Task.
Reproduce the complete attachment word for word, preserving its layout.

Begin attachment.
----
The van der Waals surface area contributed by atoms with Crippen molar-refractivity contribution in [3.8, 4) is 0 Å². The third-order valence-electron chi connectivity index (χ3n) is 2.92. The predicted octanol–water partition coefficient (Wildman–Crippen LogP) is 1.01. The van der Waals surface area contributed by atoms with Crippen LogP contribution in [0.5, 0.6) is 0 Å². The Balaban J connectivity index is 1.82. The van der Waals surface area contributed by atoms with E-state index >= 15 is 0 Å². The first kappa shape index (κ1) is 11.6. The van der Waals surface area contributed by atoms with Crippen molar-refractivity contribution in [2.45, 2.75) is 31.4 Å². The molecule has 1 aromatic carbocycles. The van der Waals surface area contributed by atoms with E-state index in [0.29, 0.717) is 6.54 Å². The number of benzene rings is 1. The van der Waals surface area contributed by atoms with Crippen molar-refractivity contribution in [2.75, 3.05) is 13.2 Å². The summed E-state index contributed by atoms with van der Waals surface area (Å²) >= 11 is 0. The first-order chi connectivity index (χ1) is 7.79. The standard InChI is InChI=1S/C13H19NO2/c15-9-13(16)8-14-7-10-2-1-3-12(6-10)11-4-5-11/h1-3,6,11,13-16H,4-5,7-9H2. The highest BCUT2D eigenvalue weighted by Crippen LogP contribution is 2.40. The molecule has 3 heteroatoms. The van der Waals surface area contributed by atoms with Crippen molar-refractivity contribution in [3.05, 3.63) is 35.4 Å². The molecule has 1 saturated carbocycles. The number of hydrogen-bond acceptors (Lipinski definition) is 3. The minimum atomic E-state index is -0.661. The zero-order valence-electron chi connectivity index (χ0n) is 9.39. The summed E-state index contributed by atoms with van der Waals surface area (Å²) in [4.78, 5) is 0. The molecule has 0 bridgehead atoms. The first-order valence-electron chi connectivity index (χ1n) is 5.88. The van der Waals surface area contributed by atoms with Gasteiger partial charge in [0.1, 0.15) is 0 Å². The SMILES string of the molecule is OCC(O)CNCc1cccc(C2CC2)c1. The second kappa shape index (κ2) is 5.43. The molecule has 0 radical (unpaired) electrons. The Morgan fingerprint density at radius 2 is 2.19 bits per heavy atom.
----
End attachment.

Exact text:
The van der Waals surface area contributed by atoms with Crippen molar-refractivity contribution in [3.8, 4) is 0 Å². The third-order valence-electron chi connectivity index (χ3n) is 2.92. The predicted octanol–water partition coefficient (Wildman–Crippen LogP) is 1.01. The van der Waals surface area contributed by atoms with Crippen LogP contribution in [0.5, 0.6) is 0 Å². The Balaban J connectivity index is 1.82. The van der Waals surface area contributed by atoms with E-state index >= 15 is 0 Å². The first kappa shape index (κ1) is 11.6. The van der Waals surface area contributed by atoms with Crippen molar-refractivity contribution in [2.45, 2.75) is 31.4 Å². The molecule has 1 aromatic carbocycles. The van der Waals surface area contributed by atoms with E-state index in [0.29, 0.717) is 6.54 Å². The number of benzene rings is 1. The van der Waals surface area contributed by atoms with Crippen molar-refractivity contribution in [2.75, 3.05) is 13.2 Å². The summed E-state index contributed by atoms with van der Waals surface area (Å²) >= 11 is 0. The first-order chi connectivity index (χ1) is 7.79. The standard InChI is InChI=1S/C13H19NO2/c15-9-13(16)8-14-7-10-2-1-3-12(6-10)11-4-5-11/h1-3,6,11,13-16H,4-5,7-9H2. The highest BCUT2D eigenvalue weighted by Crippen LogP contribution is 2.40. The molecule has 3 heteroatoms. The van der Waals surface area contributed by atoms with Crippen molar-refractivity contribution in [3.05, 3.63) is 35.4 Å². The molecule has 1 saturated carbocycles. The number of hydrogen-bond acceptors (Lipinski definition) is 3. The minimum atomic E-state index is -0.661. The zero-order valence-electron chi connectivity index (χ0n) is 9.39. The summed E-state index contributed by atoms with van der Waals surface area (Å²) in [4.78, 5) is 0. The molecule has 0 bridgehead atoms. The first-order valence-electron chi connectivity index (χ1n) is 5.88. The van der Waals surface area contributed by atoms with Gasteiger partial charge in [0.1, 0.15) is 0 Å². The SMILES string of the molecule is OCC(O)CNCc1cccc(C2CC2)c1. The second kappa shape index (κ2) is 5.43. The molecule has 0 radical (unpaired) electrons. The Morgan fingerprint density at radius 2 is 2.19 bits per heavy atom.